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The mechanics of a successful exchange rate peg: lessons for emerging markets

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  • Michael Dueker
  • Andreas M. Fischer

Abstract

To the surprise of many market watchers, Thailand’s exchange rate peg to the dollar collapsed in July 1997, leading to similar rounds of currency devaluations in other East Asian countries. This study seeks to determine whether there were identifiable contrasts in implementation between Thailand’s peg and a perennially successful peg—Austria’s peg to the Deutsche mark—that would have hinted at problems for Thailand prior to July 1997. The comparison suggests that Thailand was not sufficiently vigilant about keeping its inflation rate low in the early 1990s. By 1995, Thailand faced a situation where a tight monetary policy involving high domestic interest rates would not always have created disinflationary pressure, as high interest rates also tended to attract greater capital inflow to Thailand. In this environment, Thailand’s monetary policy became erratic and failed to maintain the exchange rate peg.

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Bibliographic Info

Article provided by Federal Reserve Bank of St. Louis in its journal Review.

Volume (Year): (2001)
Issue (Month): May ()
Pages: 47-56

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Handle: RePEc:fip:fedlrv:y:2001:i:may:p:47-56:n:v.83no.5

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Keywords: Foreign exchange rates ; Thailand;

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References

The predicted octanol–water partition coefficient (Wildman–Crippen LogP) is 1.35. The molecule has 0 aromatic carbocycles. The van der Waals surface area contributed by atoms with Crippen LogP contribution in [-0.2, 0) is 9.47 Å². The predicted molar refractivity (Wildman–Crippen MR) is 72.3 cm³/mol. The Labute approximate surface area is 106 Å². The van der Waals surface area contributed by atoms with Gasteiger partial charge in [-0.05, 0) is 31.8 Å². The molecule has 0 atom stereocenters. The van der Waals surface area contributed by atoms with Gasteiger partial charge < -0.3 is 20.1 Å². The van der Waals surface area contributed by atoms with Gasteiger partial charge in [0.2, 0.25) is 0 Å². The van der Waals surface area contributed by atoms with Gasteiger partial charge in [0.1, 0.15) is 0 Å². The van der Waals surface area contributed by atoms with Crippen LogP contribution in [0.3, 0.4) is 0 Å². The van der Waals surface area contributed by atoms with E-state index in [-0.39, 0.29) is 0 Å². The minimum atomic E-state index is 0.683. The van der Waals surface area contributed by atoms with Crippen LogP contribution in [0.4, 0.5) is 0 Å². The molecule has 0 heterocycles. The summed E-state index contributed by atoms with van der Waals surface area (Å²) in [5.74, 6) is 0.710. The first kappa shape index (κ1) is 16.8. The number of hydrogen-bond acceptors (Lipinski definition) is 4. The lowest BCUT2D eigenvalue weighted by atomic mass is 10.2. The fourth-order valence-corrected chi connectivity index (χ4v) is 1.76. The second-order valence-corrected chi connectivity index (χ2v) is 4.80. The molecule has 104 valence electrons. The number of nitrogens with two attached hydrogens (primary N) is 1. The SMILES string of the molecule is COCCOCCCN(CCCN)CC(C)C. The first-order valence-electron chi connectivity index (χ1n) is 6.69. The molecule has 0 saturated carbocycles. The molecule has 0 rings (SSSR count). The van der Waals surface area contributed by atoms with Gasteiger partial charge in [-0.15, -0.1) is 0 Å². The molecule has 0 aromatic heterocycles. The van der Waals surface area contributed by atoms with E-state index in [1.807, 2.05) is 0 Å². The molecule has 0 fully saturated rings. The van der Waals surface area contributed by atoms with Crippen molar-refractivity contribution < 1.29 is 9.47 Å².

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  1. Corsetti, G. & Pesenti, P. & Roubini, N., 1998. "What Caused the Asian Currency and Financial Crisis?," Papers 343, Banca Italia - Servizio di Studi.
  2. Flood, Robert P & Rose, Andrew K, 1998. "Understanding Exchange Rate Volatility Without the Contrivance of Macroeconomics," CEPR Discussion Papers 1944, C.E.P.R. Discussion Papers.
  3. Hausmann, Ricardo & Panizza, Ugo & Stein, Ernesto, 2001. "Why do countries float the way they float?," Journal of Development Economics, Elsevier, vol. 66(2), pages 387-414, December.
  4. Reinhart, Carmen & Calvo, Guillermo, 2001. "Fixing for your life," MPRA Paper 13873, University Library of Munich, Germany.
  5. Dueker, Michael & Fischer, Andreas M., 1996. "Inflation targeting in a small open economy: Empirical results for Switzerland," Journal of Monetary Economics, Elsevier, vol. 37(1), pages 89-103, February.
  6. Hochreiter, Eduard & Winckler, Georg, 1995. "The advantages of tying Austria's hands: The success of the hard currency strategy," European Journal of Political Economy, Elsevier, vol. 11(1), pages 83-111, March.
  7. Michael J. Dueker & Andreas M. Fischer, 1998. "A guide to nominal feedback rules and their use for monetary policy," Review, Federal Reserve Bank of St. Louis, issue Jul, pages 55-63.
  8. Dueker, Michael & Fischer, Andreas M, 2000. "Austria's Hard-Currency Policy: The Mechanics of Successful Exchange-Rate Peg," CEPR Discussion Papers 2478, C.E.P.R. Discussion Papers.
  9. von Hagen, J, 1995. "Inflation and Monetary Targeting in Germany," Papers 03, American Institute for Contemporary German Studies-.
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Cited by:
  1. Andrea Bubula & Inci Ötker, 2003. "Are Pegged and Intermediate Regimes More Crisis Prone?," IMF Working Papers 03/223, International Monetary Fund.
  2. Michael J. Dueker & Andreas M. Fischer, 2006. "Do inflation targeters outperform non-targeters?," Review, Federal Reserve Bank of St. Louis, issue Sep, pages 431-450.
  3. Syed Kumail Abbas Rizvi & Bushra Naqvi & Nawazish Mirza, 2013. "Choice of Anchor Currencies and Dynamic Preferences for Exchange Rate Pegging in Asia," Lahore Journal of Economics, Department of Economics, The Lahore School of Economics, vol. 18(2), pages 37-49, July-Dec.

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